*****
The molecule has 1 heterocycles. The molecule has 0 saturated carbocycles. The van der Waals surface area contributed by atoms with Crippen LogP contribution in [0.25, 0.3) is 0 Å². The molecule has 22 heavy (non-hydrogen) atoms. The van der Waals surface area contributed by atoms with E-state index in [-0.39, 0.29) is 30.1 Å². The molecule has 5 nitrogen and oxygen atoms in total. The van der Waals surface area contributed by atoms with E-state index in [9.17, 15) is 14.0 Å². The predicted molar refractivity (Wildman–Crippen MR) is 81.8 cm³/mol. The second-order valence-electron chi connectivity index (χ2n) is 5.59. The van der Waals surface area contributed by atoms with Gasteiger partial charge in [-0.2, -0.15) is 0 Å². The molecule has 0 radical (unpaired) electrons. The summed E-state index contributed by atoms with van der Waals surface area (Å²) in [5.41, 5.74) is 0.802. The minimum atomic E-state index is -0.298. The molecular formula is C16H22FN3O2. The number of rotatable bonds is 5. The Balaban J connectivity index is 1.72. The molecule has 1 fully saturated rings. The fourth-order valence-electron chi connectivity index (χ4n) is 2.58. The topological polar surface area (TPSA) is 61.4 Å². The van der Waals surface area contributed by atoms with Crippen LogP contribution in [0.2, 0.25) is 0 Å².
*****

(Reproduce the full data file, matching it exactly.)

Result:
The molecule has 1 heterocycles. The molecule has 0 saturated carbocycles. The van der Waals surface area contributed by atoms with Crippen LogP contribution in [0.25, 0.3) is 0 Å². The molecule has 22 heavy (non-hydrogen) atoms. The van der Waals surface area contributed by atoms with E-state index in [-0.39, 0.29) is 30.1 Å². The molecule has 5 nitrogen and oxygen atoms in total. The van der Waals surface area contributed by atoms with E-state index in [9.17, 15) is 14.0 Å². The predicted molar refractivity (Wildman–Crippen MR) is 81.8 cm³/mol. The second-order valence-electron chi connectivity index (χ2n) is 5.59. The van der Waals surface area contributed by atoms with Gasteiger partial charge in [-0.2, -0.15) is 0 Å². The molecule has 0 radical (unpaired) electrons. The summed E-state index contributed by atoms with van der Waals surface area (Å²) in [5.41, 5.74) is 0.802. The minimum atomic E-state index is -0.298. The molecular formula is C16H22FN3O2. The number of rotatable bonds is 5. The Balaban J connectivity index is 1.72. The molecule has 1 fully saturated rings. The fourth-order valence-electron chi connectivity index (χ4n) is 2.58. The topological polar surface area (TPSA) is 61.4 Å². The van der Waals surface area contributed by atoms with Crippen LogP contribution in [0.2, 0.25) is 0 Å².